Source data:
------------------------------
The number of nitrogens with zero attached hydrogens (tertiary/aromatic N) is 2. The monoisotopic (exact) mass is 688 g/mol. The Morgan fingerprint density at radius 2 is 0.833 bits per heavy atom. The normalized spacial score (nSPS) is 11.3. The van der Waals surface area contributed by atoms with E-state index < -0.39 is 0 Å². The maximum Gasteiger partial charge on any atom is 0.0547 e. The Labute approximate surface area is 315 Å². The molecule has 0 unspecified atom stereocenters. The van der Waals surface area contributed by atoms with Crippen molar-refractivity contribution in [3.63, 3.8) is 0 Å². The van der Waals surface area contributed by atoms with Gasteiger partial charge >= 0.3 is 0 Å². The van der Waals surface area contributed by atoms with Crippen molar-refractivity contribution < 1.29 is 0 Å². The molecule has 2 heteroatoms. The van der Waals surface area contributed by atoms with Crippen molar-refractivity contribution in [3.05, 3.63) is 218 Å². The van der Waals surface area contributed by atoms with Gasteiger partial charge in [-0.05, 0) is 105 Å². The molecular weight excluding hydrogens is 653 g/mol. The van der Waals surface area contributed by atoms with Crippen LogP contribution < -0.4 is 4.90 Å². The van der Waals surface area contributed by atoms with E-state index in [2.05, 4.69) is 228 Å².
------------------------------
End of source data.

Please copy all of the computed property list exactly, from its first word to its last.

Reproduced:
The number of nitrogens with zero attached hydrogens (tertiary/aromatic N) is 2. The monoisotopic (exact) mass is 688 g/mol. The Morgan fingerprint density at radius 2 is 0.833 bits per heavy atom. The normalized spacial score (nSPS) is 11.3. The van der Waals surface area contributed by atoms with E-state index < -0.39 is 0 Å². The maximum Gasteiger partial charge on any atom is 0.0547 e. The Labute approximate surface area is 315 Å². The molecule has 0 unspecified atom stereocenters. The van der Waals surface area contributed by atoms with Crippen molar-refractivity contribution in [3.63, 3.8) is 0 Å². The van der Waals surface area contributed by atoms with Gasteiger partial charge >= 0.3 is 0 Å². The van der Waals surface area contributed by atoms with Crippen molar-refractivity contribution < 1.29 is 0 Å². The molecule has 2 heteroatoms. The van der Waals surface area contributed by atoms with Crippen molar-refractivity contribution in [3.05, 3.63) is 218 Å². The van der Waals surface area contributed by atoms with Gasteiger partial charge in [-0.05, 0) is 105 Å². The molecular weight excluding hydrogens is 653 g/mol. The van der Waals surface area contributed by atoms with Crippen LogP contribution < -0.4 is 4.90 Å². The van der Waals surface area contributed by atoms with E-state index in [2.05, 4.69) is 228 Å².